Gasoline prices, roads, who pays for what, electric cars, etc.: why the argument is all f*ed up
"Gallon of Gas," by The Kinks, 1979. A lot of people in the blogworld are too young to be familiar with this song, which was written a few years after the "Gasoline Crisis" of 1973.
One of the lines of business my firm works on is bicycle sharing and one of the questions on most requests for proposals is the use of environmentally-friendlier vehicles for operations (in other words, the vans and trucks that do rebalancing and repair).
The Capital Bikeshare system uses Mercedes Sprinter vans which are probably diesel, but not electric. So I contacted a firm with US and British operations, because they make a van like the Sprinter, but fully electric, although the van is available in the UK but not the US, to see if they would be willing to launch it in a U.S. city where we hope to win a bicycle sharing contract.
They said that there is no way that it would be profitable for them to produce and/or sell that particular vehicle in the U.S. market.
I had to think about it for a minute, but the reality is that in the UK, because the price of gasoline is about $8.17/gallon (equivalent), it is cost effective to pay more for an electric delivery vehicle, because the cost of electricity over time is less than the cost of gasoline, even with the higher cost of the vehicle.
Daily Mail graphic. Note that 100 pence = One British Pound. Petrol there is priced in liters. There are about 3.78 liters per gallon. The British pound is worth just under $1.60.
European countries impose higher taxes, significantly higher, on gasoline, to make up for the various environmental and other costs. The U.S. doesn't. Hell, many states and the federal government haven't raised gasoline taxes in almost 20 years, so it should be no surprise that the "Federal Highway Trust Fund," funded by gasoline taxes, is practically bankrupt.
So it puts into perspective reports, such as in this column, "Driving to fantasy land: Electric cars and the liberal war with science," by Charles Lane of the Washington Post, about the "failure" of the Chevrolet Volt, as indicated by slow sales and a temporary shutdown of its manufacturing plant.
As long as electric cars "compete" against relatively cheap, subsidized gasoline, they aren't going to sell, except to ethically minded consumers, because the economics don't make sense.
But it's better to minimize the need to drive overall, then you don't need gasoline or electricty.
Speaking of economics that don't make sense, the people who run the Washington Post editorial page must know by now that automobile users don't pay for the full cost of roads, that the entire road network is subsidized to the tune of 50% or so from "general funds" as opposed to funds generated by registration fees, gasoline taxes, and tolls.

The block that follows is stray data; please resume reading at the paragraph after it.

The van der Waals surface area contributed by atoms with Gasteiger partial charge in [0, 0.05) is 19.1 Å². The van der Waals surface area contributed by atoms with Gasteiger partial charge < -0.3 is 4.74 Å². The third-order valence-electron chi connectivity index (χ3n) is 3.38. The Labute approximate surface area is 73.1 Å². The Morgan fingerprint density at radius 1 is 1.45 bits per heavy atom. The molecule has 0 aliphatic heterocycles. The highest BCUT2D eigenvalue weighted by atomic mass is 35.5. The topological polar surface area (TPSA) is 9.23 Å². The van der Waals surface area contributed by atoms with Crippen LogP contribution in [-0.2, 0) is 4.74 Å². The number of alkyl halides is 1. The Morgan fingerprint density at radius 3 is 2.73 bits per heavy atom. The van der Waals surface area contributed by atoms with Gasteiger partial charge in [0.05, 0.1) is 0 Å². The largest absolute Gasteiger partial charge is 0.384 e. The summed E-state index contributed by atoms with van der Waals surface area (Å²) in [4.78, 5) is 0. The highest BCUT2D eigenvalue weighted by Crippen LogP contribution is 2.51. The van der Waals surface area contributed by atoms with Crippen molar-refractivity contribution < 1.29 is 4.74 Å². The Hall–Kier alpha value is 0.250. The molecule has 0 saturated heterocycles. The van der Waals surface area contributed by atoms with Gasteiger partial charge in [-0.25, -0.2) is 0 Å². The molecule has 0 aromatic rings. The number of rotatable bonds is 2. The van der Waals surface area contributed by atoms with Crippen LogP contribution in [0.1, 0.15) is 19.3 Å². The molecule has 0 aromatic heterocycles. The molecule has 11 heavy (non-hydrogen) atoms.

So I can't figure out why they ran this letter today, "Bus and rail riders should pay their share." From the letter:
Motorists pay nearly the full cost of automobile transportation. They purchase the car, buy the gasoline, pay for insurance and maintenance, provide the driver, sometimes pay for parking, and pay for the roads via the gas tax. Rail commuters, on the other hand, receive a fat subsidy. Twenty-one percent of Metrorail’s operating expenses are paid by subsidy. Bus commuters receive a 73 percent operations subsidy and ride on roads paid for via gas taxes on both cars and buses.
Rather than distorting the economics by having motorists subsidize rail investment, might it not be better to require rail and bus commuters to pay the full costs for their transportation? As gas taxes and fares rise to reflect the true costs of each mode of transportation, riders will adjust their commuting accordingly. This might result in the most efficient choices.
... unless they ran it only to generate responses from people like me.
As long as these kinds of fallacious arguments continue to be seemingly sanctioned by the meda, instead of being recounted, we're never going to move forward to a sensible, "adult" discussion, about what to do about our transportation system and how to fund it.
Roads are subsidized. Parking is subsidized. Health and the environment are negatively impacted. A goodly amount of the U.S. military budget is spent as a result of maintaining access to oil supplies around the world. Etc.
When Mr. Scher of Potomac, Maryland starts paying the full freight for driving, I'm happy to pay a bicycle registration tax, and more money for transit.
FWIW, David Engwicht, in Reclaiming our cities and towns: better living through less traffic, argues that automobile users should pay very high taxes, to cover the cost of transit systems, because their shifting to automobile use makes it much harder for transit systems to be economically viable.